Israel – Stories and Identity Formation
Ein Erfahrungsbericht von Lizzie McAdam, April 2013
Stepping off the plane in Tel Aviv and into the world of drama therapists, I was immediately struck by the warmth of the people. I had finally reached the land of milk and honey; a place of promise, of fertility, and of possibility. I was immediately met with welcoming images. Bright candles, boisterous chatter and good food on Shabbat. Invitations to visit with colleagues at their places of work, as well as in their homes. Long conversations about what it means to be a creative arts therapist working across cultures. The work was lived and breathed into every moment.
There was also an urgency to the therapeutic work. The hyper-vigilance that comes from living in a place with so much conflict often meant that many therapists worked with one eye on the client and one eye on the horizon, ready for when the next attack would come. Or perhaps the dual focus comes not only from the present-day, regular attacks and threats of violence, but also from the fact that the therapists have a strong connection to the historical past, to the collective narratives that the people who call Israel home are constantly aware of. The personal is also political, and vice versa. Not everyone knows all of the stories of others or understands the different conflicts and complexities at play; but what is true is that therapists working in Israel never forget that everyone has a story, and it may not be what you expect. You always have to ask.
Israel is a place where bodies, locations, and cultural relationships are questioned, policed and disputed daily. In this environment, identity is always a topic of conversation; the here and now always starts and ends with who is in the room. In this place, Landy’s (2009) question of “who am I?” is not taken lightly. In traveling to Israel, I faced not only the question of “who am I?” but also the question of “who am I in relation to Israel?”
This was a good question. As a new therapist, an American currently based in Berlin but doing research in Israel, I was certainly uprooted. I knew two things: One, that I had needed to get outside of North America and see a larger picture of drama therapy communities abroad—in other words, I wanted to get a bit lost; and two, that I was drawn to the narratives of how trauma treatment evolves across place/culture/time. Just before coming to Israel, I had traveled to Athens for a conference. There, I spoke with Dr. Susana Pendzik, an Israeli drama therapist who pinpointed my . “But what do you want to do in Israel, and why? I’m not getting a clear picture.” Here I was, so far away from home, and Susana had hit the nail on the head. I had successful managed to get myself lost, but now I was unsure of which path to go down next. And what was my role in all of this? Again, Robert Landy’s voice was in my head, asking “Who am I?”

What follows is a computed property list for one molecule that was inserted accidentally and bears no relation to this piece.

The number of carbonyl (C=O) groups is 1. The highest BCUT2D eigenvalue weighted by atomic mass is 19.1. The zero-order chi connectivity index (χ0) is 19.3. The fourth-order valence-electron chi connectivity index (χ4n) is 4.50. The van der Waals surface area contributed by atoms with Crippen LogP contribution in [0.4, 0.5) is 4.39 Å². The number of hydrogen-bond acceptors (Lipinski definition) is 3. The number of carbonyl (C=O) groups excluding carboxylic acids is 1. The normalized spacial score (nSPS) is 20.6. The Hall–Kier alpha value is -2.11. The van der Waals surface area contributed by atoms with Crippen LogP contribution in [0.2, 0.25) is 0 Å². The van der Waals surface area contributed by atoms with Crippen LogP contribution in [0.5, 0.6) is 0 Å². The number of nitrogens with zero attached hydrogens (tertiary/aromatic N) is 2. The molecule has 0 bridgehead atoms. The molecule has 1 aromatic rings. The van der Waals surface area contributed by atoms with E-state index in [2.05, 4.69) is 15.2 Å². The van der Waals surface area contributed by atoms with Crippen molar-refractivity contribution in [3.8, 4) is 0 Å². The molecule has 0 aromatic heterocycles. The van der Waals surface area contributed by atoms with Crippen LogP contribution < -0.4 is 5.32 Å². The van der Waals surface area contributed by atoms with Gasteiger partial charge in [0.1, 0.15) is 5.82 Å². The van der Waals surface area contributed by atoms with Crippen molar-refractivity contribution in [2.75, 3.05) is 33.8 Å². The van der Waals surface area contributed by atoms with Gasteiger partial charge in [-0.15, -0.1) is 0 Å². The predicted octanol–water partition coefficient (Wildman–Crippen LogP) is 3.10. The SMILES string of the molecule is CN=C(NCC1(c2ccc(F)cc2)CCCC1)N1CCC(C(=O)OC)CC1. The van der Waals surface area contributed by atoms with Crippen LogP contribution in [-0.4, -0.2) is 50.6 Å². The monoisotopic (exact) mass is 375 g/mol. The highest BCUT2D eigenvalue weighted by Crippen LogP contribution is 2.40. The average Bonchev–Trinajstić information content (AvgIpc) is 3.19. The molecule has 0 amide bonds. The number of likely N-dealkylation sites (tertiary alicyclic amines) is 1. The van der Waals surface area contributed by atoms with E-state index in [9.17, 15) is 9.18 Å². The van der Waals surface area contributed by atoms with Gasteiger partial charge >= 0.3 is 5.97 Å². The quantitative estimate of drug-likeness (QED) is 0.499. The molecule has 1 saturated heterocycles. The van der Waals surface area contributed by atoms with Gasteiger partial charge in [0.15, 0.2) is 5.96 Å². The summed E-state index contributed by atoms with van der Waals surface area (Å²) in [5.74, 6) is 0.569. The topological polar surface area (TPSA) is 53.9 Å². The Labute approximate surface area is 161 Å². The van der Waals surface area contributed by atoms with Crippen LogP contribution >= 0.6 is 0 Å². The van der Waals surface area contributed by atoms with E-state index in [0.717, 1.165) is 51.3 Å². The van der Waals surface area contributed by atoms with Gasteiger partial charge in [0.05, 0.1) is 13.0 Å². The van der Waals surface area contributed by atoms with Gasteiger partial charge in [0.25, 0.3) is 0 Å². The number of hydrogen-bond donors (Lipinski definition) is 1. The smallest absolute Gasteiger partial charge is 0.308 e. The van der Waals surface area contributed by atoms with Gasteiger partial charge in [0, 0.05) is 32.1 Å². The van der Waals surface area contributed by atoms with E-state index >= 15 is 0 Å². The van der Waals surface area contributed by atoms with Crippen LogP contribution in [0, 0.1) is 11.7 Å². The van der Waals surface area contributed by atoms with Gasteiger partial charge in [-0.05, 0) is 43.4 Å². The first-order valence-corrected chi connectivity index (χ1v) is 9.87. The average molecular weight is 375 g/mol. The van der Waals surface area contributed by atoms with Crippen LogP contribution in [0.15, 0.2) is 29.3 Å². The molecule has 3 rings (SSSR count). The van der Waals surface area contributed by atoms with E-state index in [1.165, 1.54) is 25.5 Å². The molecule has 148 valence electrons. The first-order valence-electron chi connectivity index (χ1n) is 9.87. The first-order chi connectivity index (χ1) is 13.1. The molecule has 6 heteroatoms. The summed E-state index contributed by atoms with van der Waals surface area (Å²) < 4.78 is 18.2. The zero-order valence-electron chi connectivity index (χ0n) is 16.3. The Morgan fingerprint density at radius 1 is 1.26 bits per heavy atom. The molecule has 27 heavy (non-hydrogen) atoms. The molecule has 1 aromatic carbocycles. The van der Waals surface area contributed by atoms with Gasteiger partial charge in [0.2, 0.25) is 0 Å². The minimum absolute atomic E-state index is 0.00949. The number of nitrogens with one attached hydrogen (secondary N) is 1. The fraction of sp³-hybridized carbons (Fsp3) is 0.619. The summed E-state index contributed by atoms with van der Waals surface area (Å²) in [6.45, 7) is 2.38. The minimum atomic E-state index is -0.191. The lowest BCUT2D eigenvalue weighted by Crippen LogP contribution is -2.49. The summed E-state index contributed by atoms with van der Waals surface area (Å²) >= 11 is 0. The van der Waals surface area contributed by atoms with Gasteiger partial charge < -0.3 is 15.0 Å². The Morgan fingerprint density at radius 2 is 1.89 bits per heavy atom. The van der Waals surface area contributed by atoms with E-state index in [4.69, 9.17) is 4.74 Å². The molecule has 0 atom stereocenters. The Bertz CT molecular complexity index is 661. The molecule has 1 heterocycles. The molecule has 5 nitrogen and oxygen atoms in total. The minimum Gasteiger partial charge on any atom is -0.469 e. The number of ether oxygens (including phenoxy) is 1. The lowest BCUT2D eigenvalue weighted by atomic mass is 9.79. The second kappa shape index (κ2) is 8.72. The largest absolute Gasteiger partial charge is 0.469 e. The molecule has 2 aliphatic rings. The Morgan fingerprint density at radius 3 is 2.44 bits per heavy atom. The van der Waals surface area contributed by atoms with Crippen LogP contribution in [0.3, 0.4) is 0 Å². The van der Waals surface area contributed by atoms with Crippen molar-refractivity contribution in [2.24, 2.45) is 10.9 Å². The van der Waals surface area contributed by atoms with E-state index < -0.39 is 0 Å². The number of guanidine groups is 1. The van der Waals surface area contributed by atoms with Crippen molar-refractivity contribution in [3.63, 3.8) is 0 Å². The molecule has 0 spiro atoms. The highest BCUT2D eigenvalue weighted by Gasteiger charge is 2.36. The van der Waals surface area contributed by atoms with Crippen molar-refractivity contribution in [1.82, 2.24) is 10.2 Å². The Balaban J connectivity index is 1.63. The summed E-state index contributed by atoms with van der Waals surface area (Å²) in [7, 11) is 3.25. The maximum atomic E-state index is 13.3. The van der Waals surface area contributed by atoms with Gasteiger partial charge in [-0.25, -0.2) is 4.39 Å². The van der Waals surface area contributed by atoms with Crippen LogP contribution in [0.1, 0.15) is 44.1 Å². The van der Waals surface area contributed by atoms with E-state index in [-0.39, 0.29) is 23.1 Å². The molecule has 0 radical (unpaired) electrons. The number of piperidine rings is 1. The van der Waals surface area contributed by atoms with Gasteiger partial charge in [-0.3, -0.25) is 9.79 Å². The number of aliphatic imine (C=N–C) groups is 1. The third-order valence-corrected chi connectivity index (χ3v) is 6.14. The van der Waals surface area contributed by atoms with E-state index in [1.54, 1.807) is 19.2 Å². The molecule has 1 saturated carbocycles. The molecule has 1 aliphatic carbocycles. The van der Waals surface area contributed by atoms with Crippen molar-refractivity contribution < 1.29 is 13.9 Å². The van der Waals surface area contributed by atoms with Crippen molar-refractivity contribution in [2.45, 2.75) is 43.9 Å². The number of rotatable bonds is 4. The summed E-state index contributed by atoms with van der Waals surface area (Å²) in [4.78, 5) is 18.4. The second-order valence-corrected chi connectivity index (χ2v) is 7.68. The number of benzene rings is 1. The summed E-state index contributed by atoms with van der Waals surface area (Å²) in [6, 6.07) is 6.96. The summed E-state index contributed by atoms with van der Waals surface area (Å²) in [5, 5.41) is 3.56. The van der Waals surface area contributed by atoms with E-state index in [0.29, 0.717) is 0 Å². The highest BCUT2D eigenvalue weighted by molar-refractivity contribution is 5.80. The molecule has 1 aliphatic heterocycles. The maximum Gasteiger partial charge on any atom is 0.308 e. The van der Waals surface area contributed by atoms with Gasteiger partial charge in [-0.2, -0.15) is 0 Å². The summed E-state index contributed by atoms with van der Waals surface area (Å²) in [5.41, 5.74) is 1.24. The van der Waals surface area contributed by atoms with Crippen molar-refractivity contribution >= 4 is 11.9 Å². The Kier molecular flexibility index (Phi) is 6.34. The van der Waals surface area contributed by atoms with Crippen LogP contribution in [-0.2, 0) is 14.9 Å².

Asking this first important question about a person’s story, then, is the opening ritual; it is the way that the therapist invites the client into a healing safe space. While visiting Mooli Lahad’s Community Center for Stress Prevention, we learned about several methods which all center around dealing directly with the trauma narrative. One in particular, called SEE FAR CBT, combines Cognitive Behavioral Psychology, Somatic Experiencing and Drama Therapy (specifically, storytelling) as a means of engaging with the client’s trauma narrative (Lahad, Farhi, Leykin, & Kaplansky, 2010). The method uses storytelling cards as a projective technique that allows the clients to maintain the appropriate “aesthetic distance” needed for therapeutic change (Landy, 1994). What is important, though, is that the client is given many opportunities to tell his or her story. This verbal telling—and retelling, and retelling again—is what Lahad et al. (2010) has found allows clients to heal from post-trauma. This technique is one of “desensitization,” where the somatic experience involved in post-trauma decreases over time from the exposure. Clients tell their traumatic story repeatedly, and in this retelling, they gain more control over their story.